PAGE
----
The tax law says that you can deduct the cost of traveling between two business locations. For instance, if you have an office and a warehouse, the travel to and from is deductible. But no deduction is generally allowed for “commuting” between your home and workplace.
Accordingly, in a new case, the Tax Court denied a deduction to a taxpayer, even though he traveled a great distance to work each day.
Facts of the case: The taxpayer lived in a suburb west of Philadelphia, but worked as an oral surgeon at a dental office in Elmsford, N.Y., north of New York City. His position at the Elmsford office was his only compensated employment during the tax years in question.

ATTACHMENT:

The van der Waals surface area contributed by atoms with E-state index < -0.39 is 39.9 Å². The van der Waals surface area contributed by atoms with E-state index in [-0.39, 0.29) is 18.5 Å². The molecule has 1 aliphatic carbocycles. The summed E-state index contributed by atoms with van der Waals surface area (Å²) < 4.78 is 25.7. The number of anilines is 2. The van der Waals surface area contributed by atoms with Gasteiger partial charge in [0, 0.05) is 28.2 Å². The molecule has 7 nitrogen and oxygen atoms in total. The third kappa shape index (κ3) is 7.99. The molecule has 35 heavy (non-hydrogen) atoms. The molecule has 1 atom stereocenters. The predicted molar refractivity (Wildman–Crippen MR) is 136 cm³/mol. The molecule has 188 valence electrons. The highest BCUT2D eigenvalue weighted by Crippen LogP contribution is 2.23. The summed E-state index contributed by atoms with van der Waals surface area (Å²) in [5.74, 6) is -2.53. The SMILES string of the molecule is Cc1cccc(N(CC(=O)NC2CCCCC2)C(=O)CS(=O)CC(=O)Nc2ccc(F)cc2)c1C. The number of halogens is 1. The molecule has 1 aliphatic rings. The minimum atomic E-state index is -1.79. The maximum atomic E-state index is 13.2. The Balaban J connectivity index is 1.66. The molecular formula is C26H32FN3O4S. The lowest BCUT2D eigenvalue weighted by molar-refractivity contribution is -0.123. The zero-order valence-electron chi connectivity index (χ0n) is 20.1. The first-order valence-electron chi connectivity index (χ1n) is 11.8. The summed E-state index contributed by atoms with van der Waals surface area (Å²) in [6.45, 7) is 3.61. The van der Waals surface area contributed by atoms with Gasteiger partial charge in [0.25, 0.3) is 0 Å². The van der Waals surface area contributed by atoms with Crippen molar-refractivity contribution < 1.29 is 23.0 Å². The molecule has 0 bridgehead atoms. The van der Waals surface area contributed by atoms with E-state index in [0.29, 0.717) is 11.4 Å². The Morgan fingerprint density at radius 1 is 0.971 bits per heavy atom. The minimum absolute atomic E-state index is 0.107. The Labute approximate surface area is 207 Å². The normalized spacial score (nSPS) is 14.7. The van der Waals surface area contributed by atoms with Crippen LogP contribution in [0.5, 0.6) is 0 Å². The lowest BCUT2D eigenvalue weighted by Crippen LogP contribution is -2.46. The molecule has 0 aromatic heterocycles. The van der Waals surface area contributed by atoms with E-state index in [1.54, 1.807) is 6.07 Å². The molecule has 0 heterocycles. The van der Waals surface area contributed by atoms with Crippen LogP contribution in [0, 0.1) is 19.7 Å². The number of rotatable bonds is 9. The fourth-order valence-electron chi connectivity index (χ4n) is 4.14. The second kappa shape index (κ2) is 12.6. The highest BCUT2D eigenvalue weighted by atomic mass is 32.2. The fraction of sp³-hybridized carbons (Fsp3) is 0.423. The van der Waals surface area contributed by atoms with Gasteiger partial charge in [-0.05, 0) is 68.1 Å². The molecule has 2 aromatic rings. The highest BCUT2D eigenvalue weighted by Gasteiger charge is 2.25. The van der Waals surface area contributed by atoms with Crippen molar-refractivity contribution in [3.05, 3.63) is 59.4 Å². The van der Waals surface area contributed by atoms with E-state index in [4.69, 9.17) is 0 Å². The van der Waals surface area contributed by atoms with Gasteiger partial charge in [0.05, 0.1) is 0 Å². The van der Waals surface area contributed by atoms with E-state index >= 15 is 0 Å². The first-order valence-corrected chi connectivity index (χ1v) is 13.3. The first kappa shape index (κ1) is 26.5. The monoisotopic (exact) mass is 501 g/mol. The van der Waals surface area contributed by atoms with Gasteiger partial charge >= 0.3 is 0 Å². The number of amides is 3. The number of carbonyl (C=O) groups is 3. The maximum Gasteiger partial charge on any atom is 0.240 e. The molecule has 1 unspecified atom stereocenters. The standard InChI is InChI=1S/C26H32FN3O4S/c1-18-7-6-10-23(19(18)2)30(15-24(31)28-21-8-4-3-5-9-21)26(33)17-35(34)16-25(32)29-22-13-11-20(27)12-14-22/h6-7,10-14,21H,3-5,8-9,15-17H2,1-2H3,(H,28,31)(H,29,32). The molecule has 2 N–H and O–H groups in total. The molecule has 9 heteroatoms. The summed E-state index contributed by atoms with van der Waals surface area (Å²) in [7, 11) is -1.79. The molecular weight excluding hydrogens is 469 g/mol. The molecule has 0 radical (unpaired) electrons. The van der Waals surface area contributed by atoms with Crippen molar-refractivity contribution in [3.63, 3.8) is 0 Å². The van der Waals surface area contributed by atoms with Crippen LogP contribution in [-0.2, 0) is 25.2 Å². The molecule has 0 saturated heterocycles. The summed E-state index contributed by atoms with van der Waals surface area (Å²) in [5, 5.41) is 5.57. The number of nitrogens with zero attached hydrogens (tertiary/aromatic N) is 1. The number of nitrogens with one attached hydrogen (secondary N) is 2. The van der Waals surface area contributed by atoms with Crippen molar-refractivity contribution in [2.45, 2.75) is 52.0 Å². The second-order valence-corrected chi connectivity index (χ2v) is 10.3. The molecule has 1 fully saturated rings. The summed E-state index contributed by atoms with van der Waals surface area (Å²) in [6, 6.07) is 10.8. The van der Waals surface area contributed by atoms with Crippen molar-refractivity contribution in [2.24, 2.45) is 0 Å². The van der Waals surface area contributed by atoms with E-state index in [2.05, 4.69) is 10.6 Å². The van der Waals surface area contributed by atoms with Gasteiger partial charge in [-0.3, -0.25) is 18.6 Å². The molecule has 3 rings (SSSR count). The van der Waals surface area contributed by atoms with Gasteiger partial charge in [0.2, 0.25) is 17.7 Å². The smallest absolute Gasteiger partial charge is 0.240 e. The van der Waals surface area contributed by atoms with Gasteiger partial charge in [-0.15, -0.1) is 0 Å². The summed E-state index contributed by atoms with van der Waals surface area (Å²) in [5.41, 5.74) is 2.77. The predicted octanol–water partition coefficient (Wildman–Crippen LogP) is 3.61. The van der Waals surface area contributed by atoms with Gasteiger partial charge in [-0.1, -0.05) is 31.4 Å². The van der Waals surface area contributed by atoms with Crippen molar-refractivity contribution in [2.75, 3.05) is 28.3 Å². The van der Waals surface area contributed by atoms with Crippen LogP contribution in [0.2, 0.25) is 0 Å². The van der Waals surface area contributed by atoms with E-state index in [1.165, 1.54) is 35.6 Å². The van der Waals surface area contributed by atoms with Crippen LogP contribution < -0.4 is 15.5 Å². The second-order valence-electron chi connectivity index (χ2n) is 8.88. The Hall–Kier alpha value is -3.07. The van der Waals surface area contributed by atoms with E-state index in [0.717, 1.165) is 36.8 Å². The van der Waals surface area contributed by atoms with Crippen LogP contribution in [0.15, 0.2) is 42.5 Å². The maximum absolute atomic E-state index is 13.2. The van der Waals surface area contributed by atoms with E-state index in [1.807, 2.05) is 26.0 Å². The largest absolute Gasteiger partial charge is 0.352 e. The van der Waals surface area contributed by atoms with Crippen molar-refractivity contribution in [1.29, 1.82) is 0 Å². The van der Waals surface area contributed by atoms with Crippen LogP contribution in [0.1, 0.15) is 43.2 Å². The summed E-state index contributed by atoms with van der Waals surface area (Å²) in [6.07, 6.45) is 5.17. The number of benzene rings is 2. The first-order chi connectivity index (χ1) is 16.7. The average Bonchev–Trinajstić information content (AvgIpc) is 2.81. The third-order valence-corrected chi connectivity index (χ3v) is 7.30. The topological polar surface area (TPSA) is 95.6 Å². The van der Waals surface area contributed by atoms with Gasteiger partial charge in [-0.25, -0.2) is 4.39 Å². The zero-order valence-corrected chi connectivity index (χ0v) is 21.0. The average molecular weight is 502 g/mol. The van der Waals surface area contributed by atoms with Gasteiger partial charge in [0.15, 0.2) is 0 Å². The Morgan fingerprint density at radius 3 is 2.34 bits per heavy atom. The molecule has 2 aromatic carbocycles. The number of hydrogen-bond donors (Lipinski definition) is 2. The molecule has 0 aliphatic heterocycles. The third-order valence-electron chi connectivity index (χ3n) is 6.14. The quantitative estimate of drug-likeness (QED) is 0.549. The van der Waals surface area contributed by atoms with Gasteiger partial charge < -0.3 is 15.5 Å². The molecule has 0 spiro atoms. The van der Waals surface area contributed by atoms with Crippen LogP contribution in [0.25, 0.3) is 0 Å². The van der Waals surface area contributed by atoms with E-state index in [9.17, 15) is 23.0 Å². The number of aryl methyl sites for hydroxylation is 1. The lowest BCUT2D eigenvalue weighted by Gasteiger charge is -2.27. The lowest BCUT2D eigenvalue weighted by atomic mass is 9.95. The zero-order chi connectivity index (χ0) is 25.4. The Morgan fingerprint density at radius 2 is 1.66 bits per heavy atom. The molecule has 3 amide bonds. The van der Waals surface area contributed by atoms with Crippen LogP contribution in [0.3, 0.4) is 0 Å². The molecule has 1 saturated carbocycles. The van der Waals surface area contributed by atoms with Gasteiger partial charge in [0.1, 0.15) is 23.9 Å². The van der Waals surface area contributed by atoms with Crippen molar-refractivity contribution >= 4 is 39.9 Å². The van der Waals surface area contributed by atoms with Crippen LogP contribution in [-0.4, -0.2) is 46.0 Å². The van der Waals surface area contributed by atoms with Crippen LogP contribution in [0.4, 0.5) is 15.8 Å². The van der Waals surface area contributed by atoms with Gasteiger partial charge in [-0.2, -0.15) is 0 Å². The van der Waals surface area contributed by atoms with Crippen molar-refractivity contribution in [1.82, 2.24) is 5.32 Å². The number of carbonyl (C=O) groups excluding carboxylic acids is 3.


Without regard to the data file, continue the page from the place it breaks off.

The Tax Court followed the usual route: When a taxpayer travels from a personal home to a non-temporary place of business, the costs of travel aren’t deductible.
Along the same lines, the court disallowed any deduction for lodging costs near the Elmsford office. (Bigdeli, TC Memo 2013-148)
Tip: Special rules apply when you work away from home on a temporary assignment.
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